Abstract

We present a geometrical model of atomic topography with which to obtain a quantitative assessment of surface roughness. A series of two- and three-dimensional atomic surface roughness equations with sufficiently realistic parameters is developed to permit quantitative comparison with scanning-tunneling microscope and atomic-force microscope (AFM) experimental results. The model is sufficiently simple that one can easily use it to interpret experimental data. Tables are provided with estimated values for two- and three-dimensional rms atomic surface roughness in pure metal crystals and ionic crystals based on the atomic surface roughness equations. We use these roughness equations to determine the roughness of cleaved muscovite mica [essentially, KAl2(OH)2Si3AlO10]; the calculated values for both two- and three-dimensional roughness are consistent with those obtained in our AFM measurements. In addition, we demonstrate both theoretically and experimentally that atomic surface roughness is never zero.

© 2000 Optical Society of America

Full Article  |  PDF Article
OSA Recommended Articles
Prediction of the bidirectional reflectance-distribution function from atomic-force and scanning–tunneling microscope measurements of interfacial roughness

William M. Bruno, James A. Roth, Philip E. Burke, William B. Hewitt, Randal E. Holmbeck, and Dennis G. Neal
Appl. Opt. 34(7) 1229-1238 (1995)

Frequency shifts and lifetime changes of sodium atoms near rough metal surfaces

F. Balzer, V. G. Bordo, and H.-G. Rubahn
Opt. Lett. 22(16) 1262-1264 (1997)

Effect of surface roughness and subsurface damage on grazing-incidence x-ray scattering and specular reflectance

Gyanendra S. Lodha, Koujun Yamashita, Hideyo Kunieda, Yuzuru Tawara, Jin Yu, Yoshiharu Namba, and Jean M. Bennett
Appl. Opt. 37(22) 5239-5252 (1998)

References

You do not have subscription access to this journal. Citation lists with outbound citation links are available to subscribers only. You may subscribe either as an OSA member, or as an authorized user of your institution.

Contact your librarian or system administrator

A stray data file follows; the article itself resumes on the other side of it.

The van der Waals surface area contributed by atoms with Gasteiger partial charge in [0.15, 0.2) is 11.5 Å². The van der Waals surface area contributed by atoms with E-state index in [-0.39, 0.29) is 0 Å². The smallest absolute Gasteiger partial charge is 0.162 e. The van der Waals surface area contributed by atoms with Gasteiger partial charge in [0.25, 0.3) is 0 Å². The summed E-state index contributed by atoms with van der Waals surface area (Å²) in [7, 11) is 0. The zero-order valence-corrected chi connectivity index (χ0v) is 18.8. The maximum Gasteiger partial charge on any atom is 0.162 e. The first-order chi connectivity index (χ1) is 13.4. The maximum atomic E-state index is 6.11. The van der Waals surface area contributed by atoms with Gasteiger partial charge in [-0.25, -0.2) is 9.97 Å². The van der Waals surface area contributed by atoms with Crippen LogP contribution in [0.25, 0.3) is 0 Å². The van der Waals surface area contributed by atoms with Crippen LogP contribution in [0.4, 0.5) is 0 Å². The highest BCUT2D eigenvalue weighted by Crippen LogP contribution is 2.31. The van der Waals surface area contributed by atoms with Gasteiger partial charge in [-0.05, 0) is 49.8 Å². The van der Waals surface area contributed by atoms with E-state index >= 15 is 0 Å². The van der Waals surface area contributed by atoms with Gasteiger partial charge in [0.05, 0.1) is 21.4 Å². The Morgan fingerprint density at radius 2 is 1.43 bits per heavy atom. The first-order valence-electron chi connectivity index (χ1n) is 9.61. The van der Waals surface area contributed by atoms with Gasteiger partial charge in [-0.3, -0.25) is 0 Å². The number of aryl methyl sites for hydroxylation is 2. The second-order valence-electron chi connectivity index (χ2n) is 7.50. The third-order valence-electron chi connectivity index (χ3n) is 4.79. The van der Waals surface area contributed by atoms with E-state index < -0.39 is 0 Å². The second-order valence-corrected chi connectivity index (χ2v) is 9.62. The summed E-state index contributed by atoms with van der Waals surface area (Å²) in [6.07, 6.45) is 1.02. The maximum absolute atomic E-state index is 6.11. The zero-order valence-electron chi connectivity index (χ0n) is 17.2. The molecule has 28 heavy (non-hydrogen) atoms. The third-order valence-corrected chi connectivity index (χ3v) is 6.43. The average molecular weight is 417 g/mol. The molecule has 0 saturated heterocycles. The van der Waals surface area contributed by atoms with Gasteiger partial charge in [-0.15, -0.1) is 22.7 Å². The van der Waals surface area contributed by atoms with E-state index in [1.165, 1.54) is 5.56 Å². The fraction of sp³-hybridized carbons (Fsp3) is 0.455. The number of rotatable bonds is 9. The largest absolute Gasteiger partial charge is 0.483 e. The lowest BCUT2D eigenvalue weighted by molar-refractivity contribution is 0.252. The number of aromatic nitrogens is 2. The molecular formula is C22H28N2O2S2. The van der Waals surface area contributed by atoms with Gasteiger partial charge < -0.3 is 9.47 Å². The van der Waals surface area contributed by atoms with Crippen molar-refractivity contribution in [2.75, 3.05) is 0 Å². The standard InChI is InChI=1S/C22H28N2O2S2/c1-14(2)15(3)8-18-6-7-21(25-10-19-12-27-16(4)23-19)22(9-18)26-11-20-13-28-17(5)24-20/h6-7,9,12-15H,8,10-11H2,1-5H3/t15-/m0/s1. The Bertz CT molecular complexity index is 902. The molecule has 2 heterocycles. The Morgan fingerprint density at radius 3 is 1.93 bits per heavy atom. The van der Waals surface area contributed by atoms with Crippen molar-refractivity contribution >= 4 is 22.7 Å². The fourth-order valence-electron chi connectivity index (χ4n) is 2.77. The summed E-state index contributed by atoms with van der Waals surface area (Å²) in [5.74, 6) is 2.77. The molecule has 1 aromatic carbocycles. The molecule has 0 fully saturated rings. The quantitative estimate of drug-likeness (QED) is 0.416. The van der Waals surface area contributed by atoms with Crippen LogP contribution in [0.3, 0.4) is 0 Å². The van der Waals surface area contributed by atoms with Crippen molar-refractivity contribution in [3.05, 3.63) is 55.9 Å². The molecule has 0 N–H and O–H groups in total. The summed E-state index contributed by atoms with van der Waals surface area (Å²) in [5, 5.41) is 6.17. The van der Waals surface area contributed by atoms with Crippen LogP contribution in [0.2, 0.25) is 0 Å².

or
Login to access OSA Member Subscription

Cited By

You do not have subscription access to this journal. Cited by links are available to subscribers only. You may subscribe either as an OSA member, or as an authorized user of your institution.

Contact your librarian or system administrator
or
Login to access OSA Member Subscription

Figures (8)

You do not have subscription access to this journal. Figure files are available to subscribers only. You may subscribe either as an OSA member, or as an authorized user of your institution.

Contact your librarian or system administrator
or
Login to access OSA Member Subscription

Tables (6)

You do not have subscription access to this journal. Article tables are available to subscribers only. You may subscribe either as an OSA member, or as an authorized user of your institution.

Contact your librarian or system administrator
or
Login to access OSA Member Subscription

Equations (16)

You do not have subscription access to this journal. Equations are available to subscribers only. You may subscribe either as an OSA member, or as an authorized user of your institution.

Contact your librarian or system administrator
or
Login to access OSA Member Subscription

Metrics

You do not have subscription access to this journal. Article level metrics are available to subscribers only. You may subscribe either as an OSA member, or as an authorized user of your institution.

Contact your librarian or system administrator
or
Login to access OSA Member Subscription